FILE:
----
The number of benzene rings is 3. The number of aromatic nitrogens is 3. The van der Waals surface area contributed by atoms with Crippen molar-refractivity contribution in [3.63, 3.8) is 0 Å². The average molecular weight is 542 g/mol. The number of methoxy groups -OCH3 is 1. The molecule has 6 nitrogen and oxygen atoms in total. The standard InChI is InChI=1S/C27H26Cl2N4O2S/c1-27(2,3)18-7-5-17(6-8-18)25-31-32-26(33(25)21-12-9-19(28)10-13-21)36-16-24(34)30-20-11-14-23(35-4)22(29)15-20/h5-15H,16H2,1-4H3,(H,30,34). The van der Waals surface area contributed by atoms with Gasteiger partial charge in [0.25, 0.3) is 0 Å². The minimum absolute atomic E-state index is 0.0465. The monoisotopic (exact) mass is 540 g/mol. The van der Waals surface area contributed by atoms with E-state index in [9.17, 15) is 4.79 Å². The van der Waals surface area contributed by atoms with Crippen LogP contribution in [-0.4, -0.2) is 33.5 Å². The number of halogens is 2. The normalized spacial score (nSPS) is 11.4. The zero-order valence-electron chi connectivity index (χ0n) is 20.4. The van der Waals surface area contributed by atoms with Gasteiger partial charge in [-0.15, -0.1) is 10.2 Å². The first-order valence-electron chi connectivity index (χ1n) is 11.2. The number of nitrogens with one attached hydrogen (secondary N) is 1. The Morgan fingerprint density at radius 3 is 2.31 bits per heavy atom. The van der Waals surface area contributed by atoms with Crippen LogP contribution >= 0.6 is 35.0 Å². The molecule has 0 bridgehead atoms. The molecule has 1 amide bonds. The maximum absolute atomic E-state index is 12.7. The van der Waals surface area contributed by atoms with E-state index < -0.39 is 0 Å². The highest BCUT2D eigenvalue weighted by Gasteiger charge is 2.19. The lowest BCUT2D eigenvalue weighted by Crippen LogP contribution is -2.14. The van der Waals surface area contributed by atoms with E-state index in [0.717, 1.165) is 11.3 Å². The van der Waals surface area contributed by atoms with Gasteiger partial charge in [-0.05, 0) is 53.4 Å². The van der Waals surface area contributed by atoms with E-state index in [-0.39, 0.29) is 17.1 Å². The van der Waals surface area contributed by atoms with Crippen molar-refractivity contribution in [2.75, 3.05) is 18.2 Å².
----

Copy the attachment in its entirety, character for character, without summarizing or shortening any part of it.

The number of benzene rings is 3. The number of aromatic nitrogens is 3. The van der Waals surface area contributed by atoms with Crippen molar-refractivity contribution in [3.63, 3.8) is 0 Å². The average molecular weight is 542 g/mol. The number of methoxy groups -OCH3 is 1. The molecule has 6 nitrogen and oxygen atoms in total. The standard InChI is InChI=1S/C27H26Cl2N4O2S/c1-27(2,3)18-7-5-17(6-8-18)25-31-32-26(33(25)21-12-9-19(28)10-13-21)36-16-24(34)30-20-11-14-23(35-4)22(29)15-20/h5-15H,16H2,1-4H3,(H,30,34). The van der Waals surface area contributed by atoms with Gasteiger partial charge in [0.25, 0.3) is 0 Å². The minimum absolute atomic E-state index is 0.0465. The monoisotopic (exact) mass is 540 g/mol. The van der Waals surface area contributed by atoms with E-state index in [9.17, 15) is 4.79 Å². The van der Waals surface area contributed by atoms with Crippen LogP contribution in [-0.4, -0.2) is 33.5 Å². The number of halogens is 2. The normalized spacial score (nSPS) is 11.4. The zero-order valence-electron chi connectivity index (χ0n) is 20.4. The van der Waals surface area contributed by atoms with Gasteiger partial charge in [-0.15, -0.1) is 10.2 Å². The first-order valence-electron chi connectivity index (χ1n) is 11.2. The number of nitrogens with one attached hydrogen (secondary N) is 1. The Morgan fingerprint density at radius 3 is 2.31 bits per heavy atom. The van der Waals surface area contributed by atoms with Crippen LogP contribution >= 0.6 is 35.0 Å². The molecule has 0 bridgehead atoms. The molecule has 1 amide bonds. The maximum absolute atomic E-state index is 12.7. The van der Waals surface area contributed by atoms with E-state index < -0.39 is 0 Å². The highest BCUT2D eigenvalue weighted by Gasteiger charge is 2.19. The lowest BCUT2D eigenvalue weighted by Crippen LogP contribution is -2.14. The van der Waals surface area contributed by atoms with E-state index in [0.717, 1.165) is 11.3 Å². The van der Waals surface area contributed by atoms with Gasteiger partial charge in [-0.05, 0) is 53.4 Å². The van der Waals surface area contributed by atoms with E-state index in [-0.39, 0.29) is 17.1 Å². The van der Waals surface area contributed by atoms with Crippen molar-refractivity contribution in [2.75, 3.05) is 18.2 Å².